Every profession abides to the set of values usually described in a code of professional ethics and conduct. The construction industry has guidelines on contracts used by parties involved in the process. However, there are clauses in the construction agreements that violate ethics. Most people accept even the objectionable clauses just because they are written in a regulated form construction agreement. It is because these types of contracts have been used for a long time and, thus, they have become credible. Therefore, many people are affected by the unethical provisions in these agreements. The paper addresses three of such provisions, including the conditional payment provisions, change orders on private and public sponsored projects, and shift of oversight accountability from the prime contractor to the subcontractors and sub-subcontractors.
Conditional Payment Clauses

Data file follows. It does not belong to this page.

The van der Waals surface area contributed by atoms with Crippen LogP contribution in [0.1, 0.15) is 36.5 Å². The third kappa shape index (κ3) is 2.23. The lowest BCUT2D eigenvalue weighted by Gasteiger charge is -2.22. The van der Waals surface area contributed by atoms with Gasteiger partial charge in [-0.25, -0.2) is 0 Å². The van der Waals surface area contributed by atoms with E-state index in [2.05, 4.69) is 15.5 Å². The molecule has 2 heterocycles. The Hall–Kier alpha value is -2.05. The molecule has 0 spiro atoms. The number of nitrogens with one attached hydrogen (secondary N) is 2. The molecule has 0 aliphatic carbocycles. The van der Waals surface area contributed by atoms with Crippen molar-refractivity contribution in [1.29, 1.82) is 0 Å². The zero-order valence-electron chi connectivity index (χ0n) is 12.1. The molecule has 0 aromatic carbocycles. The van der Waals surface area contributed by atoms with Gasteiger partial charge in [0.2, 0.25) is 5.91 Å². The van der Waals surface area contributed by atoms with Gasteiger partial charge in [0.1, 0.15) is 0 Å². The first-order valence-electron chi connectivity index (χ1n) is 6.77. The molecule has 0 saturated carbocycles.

Conditional payment clauses are also called pay-if –paid provisions. This is one of the most contentious construction contract provisions (Brennan, 2008). They are applicable in contractor-subcontractor contracts where the contractor agrees in writing to pay the subcontractor, only if the owner of the construction project has paid him (Brennan, 2008). The agreement places on the subcontractor the duty to abide completely to the provision. The clause seeks to create an obligation on the general contractor to reimburse the subcontractor once the proprietor of the construction project has paid him. Therefore, the subcontractor’s right to receive payment from the contractor depends whether the owner has enough funds. The clause has raised ethical issues as the sub-contractor bears the risk of the owner failing to pay the contractor (Brennan, 2008). However, should this be the case considering that subcontractors lack a direct contractual relationship with the owner? The absence of a contractual relationship makes it impossible for the subcontractors to evaluate the risk of the construction project owner failing to pay. There are also instances when the owner fails to pay the contractor because of conflicts between them, which do not involve the subcontractor (Brennan, 2008). The clause is considered unethical especially in this contemporary era when the economic realities are harsh, and the subcontractors deserve payment for the job they have done. The contentious provision has led to many disputes in courts between the contractors and subcontractors over the same. Courts in different jurisdictions have realized the unethical signification of this clause. Courts in Pennsylvania have interpreted the clause in two ways, depending on the language used (Brennan, 2008, p.101). Some clauses imply time while others imply a condition. A pay-when-paid clause often implies time (Brennan, 2008). An example of such a clause is a payment due from the contractor to the subcontractor should happen within a week of payment from the owner. Courts consider such clause not to imply a condition as it only sets a time restriction on the contractor's payments to the subcontractors. The contractor in such a case will be forced to pay the subcontractor his due payments whether or not the owner pays him (Brennan, 2008). However, any provision that has been expressed in writing in a clear language explaining that the contractor will pay the subcontractor on getting payment from the proprietor is adequate to make the court t pronounce that the condition is valid. The subcontractor will receive payment once the contractor has been paid. Courts in Illinois and Georgia do not differentiate between the two types of clauses (Brennan, 2008, p. 101). Any mild language is sufficient to indicate the intention of the contractors to pay the subcontractors only once the owner of the construction project pays them. These courts consider the conditional payment clause to be valid and absolute. However, subcontractors in the states of New York and California can get support of the courts (Brennan, 2008, p.101). These courts consider the conditional payment clause in construction contracts to be unethical and, therefore, have ruled it as voidable and unenforceable. Apart from courts, another way of dealing with unethical clause is the subcontractor suspending work until the contractor pays him. An example of such a provision is found in section 4.7 of Document A401-2007 on the regulated types of agreements between contractors and subcontractor (American Institute of Architects [AIA], 2007b, p.7). According to the provision, upon seven days of the contractor failing to pay the subcontractor when there is no fault of the subcontractor, the subcontractor shall stop the work until the contractor pays him (AIA, 2007b, p.3). Another way that is considered more efficient in dealing with the unethical conditional payment clause is by using conditional payment bonds. States like Missouri and Maryland have adopted this system (Brennan, 2008, p.101). The subcontractor using this system is allowed to have a bond claim or to exercise a lien on the property of the contractor until the contractor pays him. Another practical solution is through the inclusion of the owner in the agreement between the contractor and subcontractor. A provision can be inserted into the agreement requiring the contractor to pay all of the subcontractor's dues before receiving payment from the owner (Brennan, 2008, p.100). It would help to ensure that the contractor pays the subcontractor and will assist in reducing instances of the application of the conditional payments clause.